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Title: Characterization of a Fasciola gigantica protein carrying two DM9 domains reveals cellular relocalization property
Authors: Wansika Phadungsil
Peter M. Smooker
Suksiri Vichasri-Grams
Rudi Grams
Thammasat University
RMIT University
Mahidol University
Keywords: Biochemistry, Genetics and Molecular Biology;Immunology and Microbiology
Issue Date: 1-Jan-2016
Citation: Molecular and Biochemical Parasitology. Vol.205, No.1-2 (2016), 6-15
Abstract: © 2016 Elsevier B.V. All rights reserved. Even at the present age of whole-organism analysis, e.g., genomics, transcriptomics, and proteomics, the biological roles of many proteins remain unresolved. Classified among the proteins of unknown function is a family of proteins harboring repeats of the DM9 domain, a 60-75 amino acids motif first described in a small number of Drosophila melanogaster proteins. Proteins may carry two or more DM9 domains either in combination with other domains or as their sole constituent. Here we have characterized a 16.8 kDa Fasciola gigantica protein comprising two tandem repeated DM9 domains (FgDM9-1). The protein was located in the parenchyma of the immature and mature parasite and consequently it was not detected in the ES product of the parasite but only in the whole worm extract. Interestingly, extraction with SDS yielded a substantially higher amount of the protein suggesting association with insoluble cell components. In Sf9 insect cells a heterologously expressed EGFP-FgDM9-1 chimera showed cell-wide distribution but relocated to vesicle-like structures in the cytoplasm after stimulating cellular stress by bacteria, heat shock or chloroquine. These structures did not colocalize with the markers of endocytosis/phagocytosis ubiquitin, RAB7, GABARAP. The same behavior was noted for Aedes aegypti PRS1, a homologous mosquito DM9 protein as a positive control while EGFP did not exhibit such relocation in the insect cells. Cross-linking experiments on soluble recombinant FgDM9-1 indicated that the protein can undergo specific oligomerization. It is speculated that proteins carrying the DM9 domain have a role in vesicular transport in flatworms and insects.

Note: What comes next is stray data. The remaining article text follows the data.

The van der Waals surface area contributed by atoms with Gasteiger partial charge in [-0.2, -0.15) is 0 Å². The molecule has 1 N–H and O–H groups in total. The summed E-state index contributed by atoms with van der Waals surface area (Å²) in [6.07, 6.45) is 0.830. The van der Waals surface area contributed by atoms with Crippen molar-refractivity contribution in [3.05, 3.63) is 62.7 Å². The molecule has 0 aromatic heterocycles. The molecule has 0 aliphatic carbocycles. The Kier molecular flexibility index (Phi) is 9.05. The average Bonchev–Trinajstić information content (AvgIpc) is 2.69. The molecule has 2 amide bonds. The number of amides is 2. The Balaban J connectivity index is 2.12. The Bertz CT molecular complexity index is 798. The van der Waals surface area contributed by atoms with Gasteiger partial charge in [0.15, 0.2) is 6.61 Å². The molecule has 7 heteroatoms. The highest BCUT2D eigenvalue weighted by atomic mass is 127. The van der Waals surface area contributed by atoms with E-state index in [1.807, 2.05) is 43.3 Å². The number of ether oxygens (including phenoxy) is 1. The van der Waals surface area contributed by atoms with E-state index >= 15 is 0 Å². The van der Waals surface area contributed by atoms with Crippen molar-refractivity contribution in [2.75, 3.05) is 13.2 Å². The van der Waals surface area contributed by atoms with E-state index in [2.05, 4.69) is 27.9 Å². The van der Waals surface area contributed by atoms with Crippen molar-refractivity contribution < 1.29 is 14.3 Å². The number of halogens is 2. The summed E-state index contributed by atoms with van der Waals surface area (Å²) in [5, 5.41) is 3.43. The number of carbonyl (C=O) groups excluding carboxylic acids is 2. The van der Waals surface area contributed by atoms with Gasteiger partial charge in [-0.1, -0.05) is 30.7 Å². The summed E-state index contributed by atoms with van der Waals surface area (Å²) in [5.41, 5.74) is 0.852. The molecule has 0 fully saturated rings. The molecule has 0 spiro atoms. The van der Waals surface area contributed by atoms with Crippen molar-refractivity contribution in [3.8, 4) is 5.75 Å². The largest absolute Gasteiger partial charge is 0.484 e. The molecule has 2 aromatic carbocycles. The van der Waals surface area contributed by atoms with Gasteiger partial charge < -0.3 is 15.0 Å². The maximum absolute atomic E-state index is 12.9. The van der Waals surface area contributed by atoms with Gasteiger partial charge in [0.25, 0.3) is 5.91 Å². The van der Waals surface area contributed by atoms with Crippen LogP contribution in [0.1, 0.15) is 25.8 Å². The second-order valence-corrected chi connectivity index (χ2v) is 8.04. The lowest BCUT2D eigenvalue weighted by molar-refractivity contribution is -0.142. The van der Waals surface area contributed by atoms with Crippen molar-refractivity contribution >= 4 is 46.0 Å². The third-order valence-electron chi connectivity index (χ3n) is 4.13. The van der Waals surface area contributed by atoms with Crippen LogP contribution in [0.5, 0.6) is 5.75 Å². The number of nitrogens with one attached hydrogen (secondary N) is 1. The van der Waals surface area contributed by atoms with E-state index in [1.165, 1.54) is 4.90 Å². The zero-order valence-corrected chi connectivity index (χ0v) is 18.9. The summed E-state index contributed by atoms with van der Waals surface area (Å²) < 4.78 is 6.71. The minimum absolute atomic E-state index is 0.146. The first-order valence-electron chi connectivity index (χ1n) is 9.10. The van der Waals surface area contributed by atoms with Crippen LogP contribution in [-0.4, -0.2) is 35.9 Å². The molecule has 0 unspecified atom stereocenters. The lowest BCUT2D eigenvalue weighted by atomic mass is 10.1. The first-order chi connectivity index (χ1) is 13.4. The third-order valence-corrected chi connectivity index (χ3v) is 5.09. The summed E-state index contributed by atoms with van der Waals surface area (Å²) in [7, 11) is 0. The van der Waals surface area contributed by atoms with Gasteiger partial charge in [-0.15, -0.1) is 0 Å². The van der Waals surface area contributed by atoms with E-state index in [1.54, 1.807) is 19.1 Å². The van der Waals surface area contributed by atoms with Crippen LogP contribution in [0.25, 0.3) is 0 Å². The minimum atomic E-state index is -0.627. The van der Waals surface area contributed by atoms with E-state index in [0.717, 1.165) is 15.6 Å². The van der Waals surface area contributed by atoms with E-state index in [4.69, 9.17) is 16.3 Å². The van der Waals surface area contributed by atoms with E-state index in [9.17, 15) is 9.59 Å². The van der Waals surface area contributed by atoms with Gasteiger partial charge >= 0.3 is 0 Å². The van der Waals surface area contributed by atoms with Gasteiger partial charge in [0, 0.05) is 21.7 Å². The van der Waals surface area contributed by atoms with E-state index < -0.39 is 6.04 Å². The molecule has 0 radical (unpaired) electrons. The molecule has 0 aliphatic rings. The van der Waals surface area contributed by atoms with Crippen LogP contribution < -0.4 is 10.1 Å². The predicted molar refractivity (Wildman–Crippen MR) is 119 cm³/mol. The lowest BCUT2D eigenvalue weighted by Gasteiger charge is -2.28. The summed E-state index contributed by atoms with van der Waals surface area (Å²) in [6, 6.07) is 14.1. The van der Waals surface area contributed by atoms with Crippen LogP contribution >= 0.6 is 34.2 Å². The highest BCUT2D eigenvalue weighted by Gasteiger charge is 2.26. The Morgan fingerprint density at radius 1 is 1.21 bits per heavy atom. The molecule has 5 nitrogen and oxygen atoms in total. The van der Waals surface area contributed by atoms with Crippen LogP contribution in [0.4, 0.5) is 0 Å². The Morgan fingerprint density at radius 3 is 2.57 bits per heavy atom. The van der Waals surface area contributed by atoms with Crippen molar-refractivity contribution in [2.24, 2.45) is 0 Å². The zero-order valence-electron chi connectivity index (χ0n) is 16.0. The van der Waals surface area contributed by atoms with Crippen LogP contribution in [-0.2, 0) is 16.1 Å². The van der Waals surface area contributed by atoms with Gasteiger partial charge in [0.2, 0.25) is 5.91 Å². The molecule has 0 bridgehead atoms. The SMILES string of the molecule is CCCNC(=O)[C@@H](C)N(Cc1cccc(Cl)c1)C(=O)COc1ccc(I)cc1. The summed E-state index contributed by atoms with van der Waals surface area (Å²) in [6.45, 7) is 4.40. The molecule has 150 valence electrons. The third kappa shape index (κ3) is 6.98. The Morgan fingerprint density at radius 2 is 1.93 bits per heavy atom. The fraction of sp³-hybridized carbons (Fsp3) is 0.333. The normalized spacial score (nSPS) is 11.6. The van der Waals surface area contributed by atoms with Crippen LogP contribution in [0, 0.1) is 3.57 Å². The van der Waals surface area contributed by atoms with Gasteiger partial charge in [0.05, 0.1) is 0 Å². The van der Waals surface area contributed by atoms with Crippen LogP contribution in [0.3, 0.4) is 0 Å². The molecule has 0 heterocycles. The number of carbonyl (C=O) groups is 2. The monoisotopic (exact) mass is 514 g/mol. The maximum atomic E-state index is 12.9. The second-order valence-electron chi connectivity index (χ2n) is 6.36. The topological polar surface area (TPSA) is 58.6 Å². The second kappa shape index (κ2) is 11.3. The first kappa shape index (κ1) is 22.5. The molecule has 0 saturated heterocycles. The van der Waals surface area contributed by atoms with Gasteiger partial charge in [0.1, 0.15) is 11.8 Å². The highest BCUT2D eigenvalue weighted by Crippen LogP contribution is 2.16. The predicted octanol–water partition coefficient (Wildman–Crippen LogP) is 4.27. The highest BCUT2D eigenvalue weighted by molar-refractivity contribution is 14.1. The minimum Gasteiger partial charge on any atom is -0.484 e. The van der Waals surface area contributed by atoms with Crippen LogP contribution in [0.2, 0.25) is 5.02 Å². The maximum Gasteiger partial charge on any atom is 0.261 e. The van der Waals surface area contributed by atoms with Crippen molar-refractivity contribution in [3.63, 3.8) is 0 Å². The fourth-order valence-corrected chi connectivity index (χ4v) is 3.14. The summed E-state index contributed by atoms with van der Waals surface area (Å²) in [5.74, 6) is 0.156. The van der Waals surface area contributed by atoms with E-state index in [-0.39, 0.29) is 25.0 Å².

ISSN: 18729428
Appears in Collections:Scopus 2016-2017

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